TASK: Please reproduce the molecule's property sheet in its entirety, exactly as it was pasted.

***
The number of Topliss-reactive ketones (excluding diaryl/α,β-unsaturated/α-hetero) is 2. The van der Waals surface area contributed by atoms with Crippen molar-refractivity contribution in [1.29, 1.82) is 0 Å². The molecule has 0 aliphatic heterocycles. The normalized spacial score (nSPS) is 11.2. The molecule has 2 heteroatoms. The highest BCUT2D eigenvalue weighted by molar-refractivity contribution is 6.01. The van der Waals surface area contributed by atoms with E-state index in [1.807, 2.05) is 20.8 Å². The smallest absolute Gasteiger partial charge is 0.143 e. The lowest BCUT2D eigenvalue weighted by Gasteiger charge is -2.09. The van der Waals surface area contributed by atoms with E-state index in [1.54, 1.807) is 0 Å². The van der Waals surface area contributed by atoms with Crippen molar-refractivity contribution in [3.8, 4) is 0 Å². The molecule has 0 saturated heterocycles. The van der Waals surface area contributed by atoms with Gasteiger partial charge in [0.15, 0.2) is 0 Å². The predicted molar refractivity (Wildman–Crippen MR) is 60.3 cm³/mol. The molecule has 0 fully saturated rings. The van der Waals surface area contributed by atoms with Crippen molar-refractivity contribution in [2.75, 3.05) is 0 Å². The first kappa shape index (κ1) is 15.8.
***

The number of Topliss-reactive ketones (excluding diaryl/α,β-unsaturated/α-hetero) is 2. The van der Waals surface area contributed by atoms with Crippen molar-refractivity contribution in [1.29, 1.82) is 0 Å². The molecule has 0 aliphatic heterocycles. The normalized spacial score (nSPS) is 11.2. The molecule has 2 heteroatoms. The highest BCUT2D eigenvalue weighted by molar-refractivity contribution is 6.01. The van der Waals surface area contributed by atoms with E-state index in [1.807, 2.05) is 20.8 Å². The smallest absolute Gasteiger partial charge is 0.143 e. The lowest BCUT2D eigenvalue weighted by Gasteiger charge is -2.09. The van der Waals surface area contributed by atoms with E-state index in [1.54, 1.807) is 0 Å². The van der Waals surface area contributed by atoms with Crippen molar-refractivity contribution in [3.8, 4) is 0 Å². The molecule has 0 saturated heterocycles. The van der Waals surface area contributed by atoms with Gasteiger partial charge in [0.15, 0.2) is 0 Å². The predicted molar refractivity (Wildman–Crippen MR) is 60.3 cm³/mol. The molecule has 0 fully saturated rings. The van der Waals surface area contributed by atoms with Crippen molar-refractivity contribution in [2.75, 3.05) is 0 Å². The first kappa shape index (κ1) is 15.8.